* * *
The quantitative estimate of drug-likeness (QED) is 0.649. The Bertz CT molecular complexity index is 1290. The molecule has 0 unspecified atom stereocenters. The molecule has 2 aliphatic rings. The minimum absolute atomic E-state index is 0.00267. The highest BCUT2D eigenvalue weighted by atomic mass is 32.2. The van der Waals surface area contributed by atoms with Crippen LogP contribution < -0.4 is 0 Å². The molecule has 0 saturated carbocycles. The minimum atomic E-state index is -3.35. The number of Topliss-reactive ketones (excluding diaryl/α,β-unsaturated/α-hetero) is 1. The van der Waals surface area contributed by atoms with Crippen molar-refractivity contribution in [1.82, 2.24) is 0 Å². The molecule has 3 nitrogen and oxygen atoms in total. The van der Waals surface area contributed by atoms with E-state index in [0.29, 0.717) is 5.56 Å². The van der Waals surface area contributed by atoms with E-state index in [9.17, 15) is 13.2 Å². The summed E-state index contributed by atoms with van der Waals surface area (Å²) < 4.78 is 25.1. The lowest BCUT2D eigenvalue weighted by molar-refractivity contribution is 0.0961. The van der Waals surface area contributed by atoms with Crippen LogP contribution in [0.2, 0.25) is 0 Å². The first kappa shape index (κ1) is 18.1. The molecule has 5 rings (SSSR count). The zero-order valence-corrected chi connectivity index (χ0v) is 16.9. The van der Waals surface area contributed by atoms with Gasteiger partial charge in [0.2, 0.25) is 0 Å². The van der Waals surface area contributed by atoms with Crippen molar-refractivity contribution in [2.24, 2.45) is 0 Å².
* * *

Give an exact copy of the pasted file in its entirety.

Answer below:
The quantitative estimate of drug-likeness (QED) is 0.649. The Bertz CT molecular complexity index is 1290. The molecule has 0 unspecified atom stereocenters. The molecule has 2 aliphatic rings. The minimum absolute atomic E-state index is 0.00267. The highest BCUT2D eigenvalue weighted by atomic mass is 32.2. The van der Waals surface area contributed by atoms with Crippen LogP contribution < -0.4 is 0 Å². The molecule has 0 saturated carbocycles. The minimum atomic E-state index is -3.35. The number of Topliss-reactive ketones (excluding diaryl/α,β-unsaturated/α-hetero) is 1. The van der Waals surface area contributed by atoms with Crippen molar-refractivity contribution in [1.82, 2.24) is 0 Å². The molecule has 3 nitrogen and oxygen atoms in total. The van der Waals surface area contributed by atoms with E-state index in [0.29, 0.717) is 5.56 Å². The van der Waals surface area contributed by atoms with E-state index in [9.17, 15) is 13.2 Å². The summed E-state index contributed by atoms with van der Waals surface area (Å²) < 4.78 is 25.1. The lowest BCUT2D eigenvalue weighted by molar-refractivity contribution is 0.0961. The van der Waals surface area contributed by atoms with Crippen LogP contribution in [0.2, 0.25) is 0 Å². The first kappa shape index (κ1) is 18.1. The molecule has 5 rings (SSSR count). The zero-order valence-corrected chi connectivity index (χ0v) is 16.9. The van der Waals surface area contributed by atoms with Gasteiger partial charge in [0.2, 0.25) is 0 Å². The van der Waals surface area contributed by atoms with Crippen molar-refractivity contribution in [2.24, 2.45) is 0 Å².